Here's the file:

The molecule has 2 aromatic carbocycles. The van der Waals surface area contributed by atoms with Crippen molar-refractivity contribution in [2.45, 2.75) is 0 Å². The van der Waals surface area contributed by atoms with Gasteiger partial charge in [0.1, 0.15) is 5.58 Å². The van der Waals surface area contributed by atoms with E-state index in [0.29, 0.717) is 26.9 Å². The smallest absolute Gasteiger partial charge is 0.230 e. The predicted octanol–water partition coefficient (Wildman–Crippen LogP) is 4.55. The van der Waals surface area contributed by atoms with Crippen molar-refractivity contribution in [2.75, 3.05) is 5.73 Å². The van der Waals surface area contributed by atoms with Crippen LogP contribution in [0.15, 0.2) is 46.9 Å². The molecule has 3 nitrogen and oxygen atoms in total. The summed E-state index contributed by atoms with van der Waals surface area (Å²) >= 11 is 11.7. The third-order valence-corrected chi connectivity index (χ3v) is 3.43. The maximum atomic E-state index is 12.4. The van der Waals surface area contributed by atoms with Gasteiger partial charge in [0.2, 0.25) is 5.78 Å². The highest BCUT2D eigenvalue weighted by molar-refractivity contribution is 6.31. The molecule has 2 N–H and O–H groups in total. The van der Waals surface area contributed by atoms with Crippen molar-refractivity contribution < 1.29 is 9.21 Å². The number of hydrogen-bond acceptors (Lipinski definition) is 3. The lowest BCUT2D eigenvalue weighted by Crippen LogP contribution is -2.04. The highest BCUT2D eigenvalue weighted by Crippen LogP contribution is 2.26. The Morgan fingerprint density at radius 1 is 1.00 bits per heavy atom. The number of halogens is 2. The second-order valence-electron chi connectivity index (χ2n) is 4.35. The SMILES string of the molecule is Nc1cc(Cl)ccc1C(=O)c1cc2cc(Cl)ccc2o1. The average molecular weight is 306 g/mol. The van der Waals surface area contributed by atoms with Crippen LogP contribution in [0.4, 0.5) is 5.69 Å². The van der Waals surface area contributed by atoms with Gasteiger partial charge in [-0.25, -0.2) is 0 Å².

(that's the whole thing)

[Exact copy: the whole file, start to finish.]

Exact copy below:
The molecule has 2 aromatic carbocycles. The van der Waals surface area contributed by atoms with Crippen molar-refractivity contribution in [2.45, 2.75) is 0 Å². The van der Waals surface area contributed by atoms with Gasteiger partial charge in [0.1, 0.15) is 5.58 Å². The van der Waals surface area contributed by atoms with E-state index in [0.29, 0.717) is 26.9 Å². The smallest absolute Gasteiger partial charge is 0.230 e. The predicted octanol–water partition coefficient (Wildman–Crippen LogP) is 4.55. The van der Waals surface area contributed by atoms with Crippen molar-refractivity contribution in [2.75, 3.05) is 5.73 Å². The van der Waals surface area contributed by atoms with Crippen LogP contribution in [0.15, 0.2) is 46.9 Å². The molecule has 3 nitrogen and oxygen atoms in total. The summed E-state index contributed by atoms with van der Waals surface area (Å²) >= 11 is 11.7. The third-order valence-corrected chi connectivity index (χ3v) is 3.43. The maximum atomic E-state index is 12.4. The van der Waals surface area contributed by atoms with Gasteiger partial charge in [0.2, 0.25) is 5.78 Å². The highest BCUT2D eigenvalue weighted by molar-refractivity contribution is 6.31. The molecule has 2 N–H and O–H groups in total. The van der Waals surface area contributed by atoms with Crippen molar-refractivity contribution < 1.29 is 9.21 Å². The number of hydrogen-bond acceptors (Lipinski definition) is 3. The lowest BCUT2D eigenvalue weighted by Crippen LogP contribution is -2.04. The highest BCUT2D eigenvalue weighted by Crippen LogP contribution is 2.26. The Morgan fingerprint density at radius 1 is 1.00 bits per heavy atom. The number of halogens is 2. The second-order valence-electron chi connectivity index (χ2n) is 4.35. The SMILES string of the molecule is Nc1cc(Cl)ccc1C(=O)c1cc2cc(Cl)ccc2o1. The average molecular weight is 306 g/mol. The van der Waals surface area contributed by atoms with Crippen LogP contribution in [0.4, 0.5) is 5.69 Å². The van der Waals surface area contributed by atoms with Gasteiger partial charge in [-0.25, -0.2) is 0 Å².